The research, from the University of Cambridge, the Wellcome Sanger Institute and collaborators, has created an open-access atlas of the human body’s immune cells and focuses on those found in tissues, which are understudied, compared to those circulating in the blood. .
This study is part of the international Human Cell Atlas (HCA) consortium, which aims to map every type of cell in the human body as a basis both for understanding human health and for diagnosing, monitoring and treating disease.
Published in Science, the research explores the similarities and differences of the same types of immune cells in 16 different tissues. Knowing more about the characteristics and reactions of immune cells in these tissues could help future research into therapies aimed at producing or enhancing an immune response to fight disease, such as vaccinations or cancer treatments.
It is one of a trio of landmark collaborative papers published together in Science this week that have created comprehensive, freely available inter-tissue cellular atlases. The complementary studies shed light on health and disease and will contribute to the creation of a unique atlas of human cells.
The human immune system is made up of many different cell types that can be found throughout the body, all playing crucial roles. Not only do they fight off pathogens when they appear, but they remember them so they can be eliminated in the future.
In this new research, scientists simultaneously analyzed immune cells from 16 tissues from 12 individual organ donors. The team developed a database that automatically classifies different cell types, called CellTypist, to manage the large volume and variation of immune cells. Using this, they were able to identify about 100 distinct cell types.
Using CellTypist and further analysis, the researchers created an intertissue immune cell atlas that revealed the relationship between immune cells in one tissue and their counterparts in others. They found similarities in some families of immune cells, such as macrophages, as well as differences in others. For example, some memory T cells show unique characteristics depending on the tissue in which they are found.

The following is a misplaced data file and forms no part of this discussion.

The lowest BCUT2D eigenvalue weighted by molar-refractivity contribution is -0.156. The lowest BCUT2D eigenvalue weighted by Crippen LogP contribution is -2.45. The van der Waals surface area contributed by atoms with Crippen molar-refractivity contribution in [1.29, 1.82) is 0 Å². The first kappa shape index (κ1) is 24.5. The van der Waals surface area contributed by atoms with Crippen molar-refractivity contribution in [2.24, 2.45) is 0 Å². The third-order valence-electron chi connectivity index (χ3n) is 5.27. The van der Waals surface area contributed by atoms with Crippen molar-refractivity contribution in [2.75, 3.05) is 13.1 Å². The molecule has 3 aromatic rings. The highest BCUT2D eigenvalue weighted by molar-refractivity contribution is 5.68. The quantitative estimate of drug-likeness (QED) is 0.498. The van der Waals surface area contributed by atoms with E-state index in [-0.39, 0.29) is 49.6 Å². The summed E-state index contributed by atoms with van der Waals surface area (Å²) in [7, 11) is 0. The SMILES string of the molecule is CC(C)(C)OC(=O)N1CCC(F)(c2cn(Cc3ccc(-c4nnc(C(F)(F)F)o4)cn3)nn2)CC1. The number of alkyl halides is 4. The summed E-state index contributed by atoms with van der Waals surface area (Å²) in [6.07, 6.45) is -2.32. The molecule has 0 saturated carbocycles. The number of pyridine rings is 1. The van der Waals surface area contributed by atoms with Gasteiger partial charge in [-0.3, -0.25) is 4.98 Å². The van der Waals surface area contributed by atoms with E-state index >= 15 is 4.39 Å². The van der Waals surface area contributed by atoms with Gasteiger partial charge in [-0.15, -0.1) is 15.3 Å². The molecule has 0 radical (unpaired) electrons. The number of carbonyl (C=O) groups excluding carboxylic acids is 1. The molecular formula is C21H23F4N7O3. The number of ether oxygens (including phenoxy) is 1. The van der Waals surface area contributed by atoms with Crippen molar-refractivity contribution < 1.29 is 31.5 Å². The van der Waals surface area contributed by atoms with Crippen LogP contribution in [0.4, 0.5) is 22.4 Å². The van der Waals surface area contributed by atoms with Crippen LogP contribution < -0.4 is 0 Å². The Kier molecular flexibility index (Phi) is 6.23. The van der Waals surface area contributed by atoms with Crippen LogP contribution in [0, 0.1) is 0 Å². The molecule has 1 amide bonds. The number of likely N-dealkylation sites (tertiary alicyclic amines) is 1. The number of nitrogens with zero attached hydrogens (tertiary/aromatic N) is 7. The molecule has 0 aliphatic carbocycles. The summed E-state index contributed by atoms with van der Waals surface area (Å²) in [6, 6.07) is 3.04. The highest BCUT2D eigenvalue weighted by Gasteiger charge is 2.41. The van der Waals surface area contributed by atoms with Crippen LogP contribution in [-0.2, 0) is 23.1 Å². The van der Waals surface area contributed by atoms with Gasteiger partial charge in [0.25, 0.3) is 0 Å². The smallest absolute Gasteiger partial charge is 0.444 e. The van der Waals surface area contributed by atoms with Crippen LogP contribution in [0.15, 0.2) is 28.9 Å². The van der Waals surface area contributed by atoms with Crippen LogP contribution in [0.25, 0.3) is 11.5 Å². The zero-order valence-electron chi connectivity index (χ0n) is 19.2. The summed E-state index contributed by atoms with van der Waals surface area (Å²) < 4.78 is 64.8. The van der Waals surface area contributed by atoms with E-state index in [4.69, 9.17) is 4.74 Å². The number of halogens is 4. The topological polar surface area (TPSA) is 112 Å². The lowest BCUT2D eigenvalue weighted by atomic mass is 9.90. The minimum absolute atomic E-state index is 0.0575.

The team also uncovered new insights into immune system memory by sequencing the antigen receptors present on T and B cells. This part of the study showed the different states that T and B cells undergo when they are exposed to an antigen, such as those found on bacteria and viruses.
The wider research community can use this atlas of intertissue immune cells to help interpret and inform future research. It could also serve as a framework for identifying immune cells that may be useful to activate when designing new therapies focused on guiding or supporting the immune system, such as vaccination and immunotherapies, both for infectious diseases and solid tumors.
Wellcome Sanger Institute co-first author Dr Cecilia Domínguez Conde said: “We have created a new catalog of immune cells in the human body, allowing us to automatically identify cell types in multiple tissues. Using single-cell sequencing data, we were able to reveal about 100 different types of immune cells, including macrophages, B cells and T cells, revealing crucial information about how the immune system works. We would like to thank the donors and their families for making this research possible.
Dr Joanne Jones, co-lead author from the University of Cambridge’s Department of Clinical Neurosciences, said: “In this research, we not only identified distinct types of immune cells, we also discovered that certain cell types immune systems follow specific tissue distribution patterns. . Understanding the different behaviors of the same type of immune cell in multiple areas of the body can help inform research into disease and how treatments that target these cells may impact other tissues.
Dr Sarah Teichmann of the Wellcome Sanger Institute and the University of Cambridge’s Department of Physics, co-founder of the Human Cell Atlas, said: “Our multi-tissue immune cell atlas is a step towards understanding the functioning of the immune system throughout life. whole body and is an important contribution to the Atlas of Human Cells. In addition to creating a new resource for researchers to classify different cell types, our work will have many translational implications, including serving as a framework for developing therapies to fight immune-related diseases and manage infections.
Dominguez Conde. C, Xu. C, Jarvis. LB, rainbow. DB, Wells. SB, et al. (2022) Analysis of intertissue immune cells reveals tissue-specific features in humans. Science. DOI: 10.1126/science.abl5197
Adapted from a Wellcome Sanger Institute press release
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